constitutional law—criminal law—criminal procedure—Fifth Amendment—immunity—jurisdiction—statutes
state v. delacruz
reno district court—reversed and sentence vacated—court of appeals—reversed
No. 111,795—march 2,2018

FACTS: Victim murdered in robbery committed by Delacruz and four others, including Waller. Delacruz convicted of aggravated robbery. Thereafter, State subpoenaed Delacruz as witness at Waller’s murder trial. Delacruz refused court orders to testify, claiming in part the immunity offered did not protect his Fifth Amendment right against self incrimination. State filed accusation of contempt, and jury found Delacruz guilty of direct criminal contempt of court. A 108-month sentence imposed, consecutive to his 83-month aggravated robbery sentence. Delacruz appealed on his Fifth Amendment claim, and challenged the length of his sentence. Court of Appeals affirmed the contempt conviction and sentence. 52 Kan.App.2d 153 (2015).

ISSUES: (1)  Subject matter jurisdiction, (2) fifth amendment right against self incrimination

HELD: Court considered sua sponte whether contempt order was void for lack of jurisdiction. District court’s journal entry failed to comply with the compulsory statutory procedure in K.S.A. 20-1203 for direct contempt, but Delacruz failed to challenge the district court’s jurisdiction and a decision on the merits is especially clear. Court presumes, without deciding, that district court did not lose jurisdiction to find Delacruz in direct contempt of court through a deficient journal entry.

            State granted Delacruz mere use immunity, rather than derivative immunity. Delacruz had a valid Fifth Amendment right to refuse to testify because the immunity granted to him was not coextensive with his constitutional right against self-incrimination. The order of contempt is reversed, and the sentence imposed is vacated.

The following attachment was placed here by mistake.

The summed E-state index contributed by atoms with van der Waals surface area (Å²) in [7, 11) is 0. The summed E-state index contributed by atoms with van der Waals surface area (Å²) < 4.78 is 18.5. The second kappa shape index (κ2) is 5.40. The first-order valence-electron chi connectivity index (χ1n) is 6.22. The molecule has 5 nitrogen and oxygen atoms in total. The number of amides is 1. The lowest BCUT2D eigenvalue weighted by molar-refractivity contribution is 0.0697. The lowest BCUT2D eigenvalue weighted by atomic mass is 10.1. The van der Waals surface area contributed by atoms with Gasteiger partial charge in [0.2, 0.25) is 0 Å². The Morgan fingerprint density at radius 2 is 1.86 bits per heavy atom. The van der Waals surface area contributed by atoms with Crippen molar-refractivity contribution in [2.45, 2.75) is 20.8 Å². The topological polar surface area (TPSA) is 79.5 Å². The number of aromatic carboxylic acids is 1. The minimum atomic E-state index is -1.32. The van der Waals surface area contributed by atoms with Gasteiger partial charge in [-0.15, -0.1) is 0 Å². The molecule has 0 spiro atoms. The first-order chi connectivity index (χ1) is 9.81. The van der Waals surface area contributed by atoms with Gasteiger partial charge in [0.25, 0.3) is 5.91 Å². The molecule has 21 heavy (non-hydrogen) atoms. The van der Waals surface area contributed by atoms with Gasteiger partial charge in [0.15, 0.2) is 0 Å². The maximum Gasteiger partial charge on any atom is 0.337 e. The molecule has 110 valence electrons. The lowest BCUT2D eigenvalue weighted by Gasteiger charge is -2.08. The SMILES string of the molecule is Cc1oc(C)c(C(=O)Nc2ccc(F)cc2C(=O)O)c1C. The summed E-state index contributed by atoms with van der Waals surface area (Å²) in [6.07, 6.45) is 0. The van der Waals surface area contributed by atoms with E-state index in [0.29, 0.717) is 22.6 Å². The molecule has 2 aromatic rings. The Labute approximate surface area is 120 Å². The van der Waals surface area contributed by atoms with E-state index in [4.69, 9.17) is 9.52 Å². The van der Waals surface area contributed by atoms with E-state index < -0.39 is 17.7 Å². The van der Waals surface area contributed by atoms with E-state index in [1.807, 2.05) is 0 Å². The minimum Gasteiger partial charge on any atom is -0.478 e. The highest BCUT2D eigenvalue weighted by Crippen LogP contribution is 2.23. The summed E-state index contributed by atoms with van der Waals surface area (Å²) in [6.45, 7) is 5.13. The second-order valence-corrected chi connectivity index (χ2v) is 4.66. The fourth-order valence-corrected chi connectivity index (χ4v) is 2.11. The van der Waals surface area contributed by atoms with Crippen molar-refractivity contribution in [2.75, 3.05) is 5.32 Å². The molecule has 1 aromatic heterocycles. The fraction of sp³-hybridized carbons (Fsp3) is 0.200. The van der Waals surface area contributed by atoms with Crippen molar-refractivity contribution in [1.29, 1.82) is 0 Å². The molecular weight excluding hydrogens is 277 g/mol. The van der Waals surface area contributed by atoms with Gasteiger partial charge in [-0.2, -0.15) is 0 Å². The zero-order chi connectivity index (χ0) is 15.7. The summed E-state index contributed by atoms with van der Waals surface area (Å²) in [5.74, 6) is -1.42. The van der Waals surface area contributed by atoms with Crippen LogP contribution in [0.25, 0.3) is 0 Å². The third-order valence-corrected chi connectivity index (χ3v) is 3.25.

CONCURRENCE: (Johnson, J.) Concurs in the result.

STATUTE: K.S.A. 20-1201, -1203, 22-3415, -3415(a), -3415(b)(2), -3415(c), 60-425


constitutional law—criminal procedure—statutes
state v. hayes
atchison district court—affirmed
No. 116,717—march 2, 2018

FACTS: Hayes was convicted in 1994 of first-degree murder, aggravated robbery, and conspiracy to commit robbery. Convictions affirmed on direct appeal, 258 Kan. 629 (1995). In 2015 Hayes filed pro se motion to correct an illegal sentence. District court summarily dismissed the motion, finding no merit or legal basis. Hayes appealed, claiming district court denied him due process by failing to hold a hearing on the motion without Hayes being present, as required by the plain language of K.S.A. 22-3504.

ISSUE: Motion to correct an illegal sentence

HELD: Hayes’ statutory argument is defeated by holding in State v. Campbell, 307 Kan. 130 (2017), that a district court’s preliminary examination of a motion to correct an illegal sentence does not trigger the movant’s right to be present. Hayes’ due process claim is defeated by holding in State v. Swafford,  306 Kan. 537 (2017), that the summary denial, without a hearing, of a motion to correct an illegal sentence does not run afoul of the Fourteenth Amendment’s due process guarantee.

STATUTES: K.S.A. 2017 Supp. 22-3504(1) -3504(3), -3601(b)(3); K.S.A. 2016 Supp. 21-6801 et seq., K.S.A. 22-3504


Kansas Court of Appeals



constitutional law—criminal law—Evidence—Fourth Amendment -
state v. perkins
ellis district court—affirmed
No. 112,449—march 2, 2018

FACTS: Officer stopped Perkins for traffic infraction, conducted field sobriety tests, and arrested him for driving under the influence of alcohol. Result of agreed-to breath test was over the legal limit. Perkins moved to suppress the breath test results, claiming consent was coerced and involuntary, and breath test was an unreasonable search that violated Fourth Amendment. District court denied the motion and convicted Perkins on stipulated facts. Perkins appealed. Court ordered supplemental briefing to address rulings by the United States and Kansas supreme courts while this appeal was pending. State argued the warrantless breath test result was constitutionally admissible as a result of a search incident to an arrest. Alternatively, State argued for application of the good-faith exception to the exclusionary rule.